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Carb & Fuel Flow Question

Discussion in 'Gas Engines' started by Bartman, Jun 3, 2019.

   
  1. Bartman

    Bartman Defender of the Noob!

    Would anyone happen to have a fresh pump diaphragm to compare to the pic below? It looks like the membrane of the pump should be tighter, no? Thanks! IMG_20190606_131817525_HDR.jpg
     
  2. acerc

    acerc 640cc Uber Pimp

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    Just went and looked at one of my Walbro's and it is no where near that much flex or excess. But if I remember right you said this carb was a Bing on a ZDZ, it might be right for it, I don't know.​
     
  3. acerc

    acerc 640cc Uber Pimp

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    Just looked up a Bing diaphragm and is does not have that flex either, pretty much like my Walbro, very little movement.
     
    Bartman and 49dimes like this.
  4. 49dimes

    49dimes Damn I'm hungry

    That's the metering diaphragm. Don't know if the one in the K-20 WAT walbro kit is the same. It very well may be. If you are inclined to stay with the Bing carb try cleaning/spraying carb cleaner in all the tiny passages. Varnish build up from evaporated fuel can cause problems / restrictions and also cause the check valve before the HS jet to stick close or open. If the engine started but wont stay running leads me think your problem lies there. A stiff or distorted metering diaphragm usually allows an engine to run but not tune well if at all or not start. A check valve can be cleaned of deposits and "unstuck" but they are easily damaged. Do not insert small wire or the tip of a spray tube all the way in to the HS jet. It will damage it. That's why I say replace the carb. It's the EASY BUTTON and I'm all for easy these days ;)



    Pictures show a WT1115 Walbro 40-50cc carb. The scribe is pointing to the check valve permanently sealed cover. The last picture shows the very tiny idle ports (jets). To clean those remove both HS LS needles and spray carb cleaner from there. Cover one opening with your finger while spraying the other and vice versa. It also cleans the HS jet and check valve.
    GOPR0658.JPG GOPR0659.JPG GOPR0660.JPG
     
  5. acerc

    acerc 640cc Uber Pimp

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    I have always found it odd that the part that moves to pull fuel is a metering and the part called a pump is hard flaps. For me the diaphragm is the pump, if it don't move from the push and pull of the pulse no fuel moves. Of course if the flaps don't open and close properly no fuel moves either. I have had engines, or airframes, that would sit for long spells and did not want to start pulling fuel like a new engine. So I would run a tube from the cover to an exterior opening and use a syringe to operate the diaphragm, works like a charm to get the fuel started flowing again. I also use a syringe on new engines on the stand, just works quicker and easier than all the flipping.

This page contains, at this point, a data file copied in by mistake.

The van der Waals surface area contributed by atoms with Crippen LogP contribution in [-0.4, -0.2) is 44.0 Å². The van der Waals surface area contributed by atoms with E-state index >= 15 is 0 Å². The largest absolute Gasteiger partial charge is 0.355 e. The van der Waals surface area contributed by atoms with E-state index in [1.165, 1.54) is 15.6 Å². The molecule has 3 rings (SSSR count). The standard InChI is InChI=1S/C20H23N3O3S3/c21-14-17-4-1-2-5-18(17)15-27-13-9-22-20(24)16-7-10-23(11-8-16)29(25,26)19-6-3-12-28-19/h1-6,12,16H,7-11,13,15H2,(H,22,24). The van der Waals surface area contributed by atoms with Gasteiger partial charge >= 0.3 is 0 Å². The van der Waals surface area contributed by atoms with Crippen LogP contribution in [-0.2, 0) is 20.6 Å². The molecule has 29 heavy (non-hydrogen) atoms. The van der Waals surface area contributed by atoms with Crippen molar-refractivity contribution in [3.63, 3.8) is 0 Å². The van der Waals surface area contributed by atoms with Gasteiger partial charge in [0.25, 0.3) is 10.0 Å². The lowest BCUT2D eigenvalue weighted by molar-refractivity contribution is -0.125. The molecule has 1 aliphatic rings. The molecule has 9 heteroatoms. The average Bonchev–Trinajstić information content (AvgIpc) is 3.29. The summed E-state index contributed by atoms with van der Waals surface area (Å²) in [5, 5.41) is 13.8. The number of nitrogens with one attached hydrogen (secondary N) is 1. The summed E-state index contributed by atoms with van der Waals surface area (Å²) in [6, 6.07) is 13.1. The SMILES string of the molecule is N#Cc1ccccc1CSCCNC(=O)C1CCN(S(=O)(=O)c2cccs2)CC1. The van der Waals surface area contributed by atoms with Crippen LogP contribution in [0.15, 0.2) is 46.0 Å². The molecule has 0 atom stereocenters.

6. 49dimes

    49dimes Damn I'm hungry

    The "pump" is actually the underside of the piston and engine crankcase. The "leaflets" open and close like valves with the reciprocating motion. The top of the piston and cylinder is the "pump" in 4cycles like your Valach's. But simply these carbs have two sides. The pump side and metering side. The metering side allows the diaphragm to move up and down only because the fuel under the diaphragm is also under the same pulse pressure the pump side sees. This is the force that allows the metering plunger to open and close. The metering plunger is mechanically attached to the diaphragm via a cantilever and is "Biased" with that cantilever/spring and atmospheric pressure.
    This "Biase" determines how far the metering plunger moves off its seat for a "fixed amount" of fuel to flow.
     
    Alky6 likes this.
  7. acerc

    acerc 640cc Uber Pimp

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    Thanks for clearing that up, I don't know what I was thinking.
     
    Last edited: Jun 6, 2019
  8. Bartman

    Bartman Defender of the Noob!

    I can see how you'd think that the diaphragm is the pump, I thought it was the pressure pulses from the piston/case that worked on the diaphragm to make it pulsate and move fuel from the tank.

    Thanks for all the info @49dimes, I'm going to order a new carb tomorrow. Parts aren't available for the Bing and I'm officially fed up at this point.
     
    49dimes likes this.
  9. acerc

    acerc 640cc Uber Pimp

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    Sad thing is I know it is not the pump, I've been to school on these things although it was a long time ago. What I actually do when I hook a syringe to the diaphragm metering side, and I believe I leave this part out most the time, is apply pressure to the tank via the inlet hose in my mouth and pull on the syringe. What this is doing is opening the metering needle with the syringe and the pressure will blow fuel through the pump diaphragm, through the metering side, through the needle ports into the carb orifice. Hence, priming a dry carb.
     
    AKNick likes this.
  10. Bartman

    Bartman Defender of the Noob!

    i stopped by the local small engine repair shop and the guy hooked me up with a pump diaphragm from a Tillotson carb. He seemed to think that it would work just like the original Bing carb worked. The holes didn't line up exactly but it was close enough so I'll give it a try, maybe tomorrow.
    If not, then it's off to DA to order a Walbro WJ-71 for a reasonable $85. The Husqvarna dealer wanted $140!!!
     
    49dimes likes this.
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